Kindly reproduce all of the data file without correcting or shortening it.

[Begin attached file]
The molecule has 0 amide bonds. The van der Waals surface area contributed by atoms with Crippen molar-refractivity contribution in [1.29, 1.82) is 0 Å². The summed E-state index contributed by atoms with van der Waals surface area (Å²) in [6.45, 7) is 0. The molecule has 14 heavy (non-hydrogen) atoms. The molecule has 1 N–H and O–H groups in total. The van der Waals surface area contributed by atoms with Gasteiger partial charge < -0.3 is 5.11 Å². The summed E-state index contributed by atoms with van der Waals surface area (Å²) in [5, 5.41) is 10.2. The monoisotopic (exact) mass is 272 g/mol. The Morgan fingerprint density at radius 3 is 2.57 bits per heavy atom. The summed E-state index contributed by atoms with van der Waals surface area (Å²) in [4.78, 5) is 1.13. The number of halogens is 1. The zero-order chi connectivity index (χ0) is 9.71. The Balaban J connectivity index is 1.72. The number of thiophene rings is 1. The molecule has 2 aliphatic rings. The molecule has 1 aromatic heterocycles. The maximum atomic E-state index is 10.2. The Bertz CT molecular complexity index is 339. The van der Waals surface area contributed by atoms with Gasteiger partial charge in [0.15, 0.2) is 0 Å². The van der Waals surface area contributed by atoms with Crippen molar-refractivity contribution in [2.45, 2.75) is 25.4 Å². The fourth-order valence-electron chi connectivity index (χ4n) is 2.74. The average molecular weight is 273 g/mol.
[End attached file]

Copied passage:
The molecule has 0 amide bonds. The van der Waals surface area contributed by atoms with Crippen molar-refractivity contribution in [1.29, 1.82) is 0 Å². The summed E-state index contributed by atoms with van der Waals surface area (Å²) in [6.45, 7) is 0. The molecule has 14 heavy (non-hydrogen) atoms. The molecule has 1 N–H and O–H groups in total. The van der Waals surface area contributed by atoms with Gasteiger partial charge < -0.3 is 5.11 Å². The summed E-state index contributed by atoms with van der Waals surface area (Å²) in [5, 5.41) is 10.2. The monoisotopic (exact) mass is 272 g/mol. The Morgan fingerprint density at radius 3 is 2.57 bits per heavy atom. The summed E-state index contributed by atoms with van der Waals surface area (Å²) in [4.78, 5) is 1.13. The number of halogens is 1. The zero-order chi connectivity index (χ0) is 9.71. The Balaban J connectivity index is 1.72. The number of thiophene rings is 1. The molecule has 2 aliphatic rings. The molecule has 1 aromatic heterocycles. The maximum atomic E-state index is 10.2. The Bertz CT molecular complexity index is 339. The van der Waals surface area contributed by atoms with Gasteiger partial charge in [0.15, 0.2) is 0 Å². The van der Waals surface area contributed by atoms with Crippen molar-refractivity contribution in [2.45, 2.75) is 25.4 Å². The fourth-order valence-electron chi connectivity index (χ4n) is 2.74. The average molecular weight is 273 g/mol.